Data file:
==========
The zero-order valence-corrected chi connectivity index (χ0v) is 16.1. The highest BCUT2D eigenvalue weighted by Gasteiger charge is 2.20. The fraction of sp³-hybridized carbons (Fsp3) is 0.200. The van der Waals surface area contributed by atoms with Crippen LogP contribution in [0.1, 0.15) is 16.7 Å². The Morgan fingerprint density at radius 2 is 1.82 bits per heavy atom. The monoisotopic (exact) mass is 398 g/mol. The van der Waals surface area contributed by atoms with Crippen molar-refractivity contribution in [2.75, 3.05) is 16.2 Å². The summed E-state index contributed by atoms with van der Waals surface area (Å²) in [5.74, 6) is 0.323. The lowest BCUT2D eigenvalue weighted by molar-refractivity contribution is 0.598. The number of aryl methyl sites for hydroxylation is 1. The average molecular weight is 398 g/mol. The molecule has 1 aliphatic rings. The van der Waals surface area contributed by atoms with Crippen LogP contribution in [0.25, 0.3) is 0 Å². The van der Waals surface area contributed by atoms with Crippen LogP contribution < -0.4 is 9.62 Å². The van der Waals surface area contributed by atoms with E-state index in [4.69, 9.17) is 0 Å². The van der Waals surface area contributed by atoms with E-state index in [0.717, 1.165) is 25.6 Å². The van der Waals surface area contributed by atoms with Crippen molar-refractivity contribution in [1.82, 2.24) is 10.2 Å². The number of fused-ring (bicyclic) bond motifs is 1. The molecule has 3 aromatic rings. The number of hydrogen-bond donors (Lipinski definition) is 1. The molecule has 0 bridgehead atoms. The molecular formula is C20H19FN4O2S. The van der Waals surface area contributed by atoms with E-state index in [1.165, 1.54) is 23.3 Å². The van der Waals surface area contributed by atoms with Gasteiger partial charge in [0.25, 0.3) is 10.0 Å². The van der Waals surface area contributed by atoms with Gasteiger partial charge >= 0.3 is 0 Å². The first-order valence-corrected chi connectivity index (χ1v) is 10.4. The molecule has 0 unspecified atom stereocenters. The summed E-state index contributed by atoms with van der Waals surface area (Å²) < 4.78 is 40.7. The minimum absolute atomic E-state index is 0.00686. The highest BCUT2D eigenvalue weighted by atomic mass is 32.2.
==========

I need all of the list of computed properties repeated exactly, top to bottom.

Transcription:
The zero-order valence-corrected chi connectivity index (χ0v) is 16.1. The highest BCUT2D eigenvalue weighted by Gasteiger charge is 2.20. The fraction of sp³-hybridized carbons (Fsp3) is 0.200. The van der Waals surface area contributed by atoms with Crippen LogP contribution in [0.1, 0.15) is 16.7 Å². The Morgan fingerprint density at radius 2 is 1.82 bits per heavy atom. The monoisotopic (exact) mass is 398 g/mol. The van der Waals surface area contributed by atoms with Crippen molar-refractivity contribution in [2.75, 3.05) is 16.2 Å². The summed E-state index contributed by atoms with van der Waals surface area (Å²) in [5.74, 6) is 0.323. The lowest BCUT2D eigenvalue weighted by molar-refractivity contribution is 0.598. The number of aryl methyl sites for hydroxylation is 1. The average molecular weight is 398 g/mol. The molecule has 1 aliphatic rings. The van der Waals surface area contributed by atoms with Crippen LogP contribution in [0.25, 0.3) is 0 Å². The van der Waals surface area contributed by atoms with Crippen LogP contribution < -0.4 is 9.62 Å². The van der Waals surface area contributed by atoms with E-state index in [4.69, 9.17) is 0 Å². The van der Waals surface area contributed by atoms with E-state index in [0.717, 1.165) is 25.6 Å². The van der Waals surface area contributed by atoms with Crippen molar-refractivity contribution in [1.82, 2.24) is 10.2 Å². The number of fused-ring (bicyclic) bond motifs is 1. The molecule has 3 aromatic rings. The number of hydrogen-bond donors (Lipinski definition) is 1. The molecule has 0 bridgehead atoms. The molecular formula is C20H19FN4O2S. The van der Waals surface area contributed by atoms with E-state index in [1.165, 1.54) is 23.3 Å². The van der Waals surface area contributed by atoms with Gasteiger partial charge in [0.25, 0.3) is 10.0 Å². The van der Waals surface area contributed by atoms with Gasteiger partial charge >= 0.3 is 0 Å². The first-order valence-corrected chi connectivity index (χ1v) is 10.4. The molecule has 0 unspecified atom stereocenters. The summed E-state index contributed by atoms with van der Waals surface area (Å²) < 4.78 is 40.7. The minimum absolute atomic E-state index is 0.00686. The highest BCUT2D eigenvalue weighted by atomic mass is 32.2.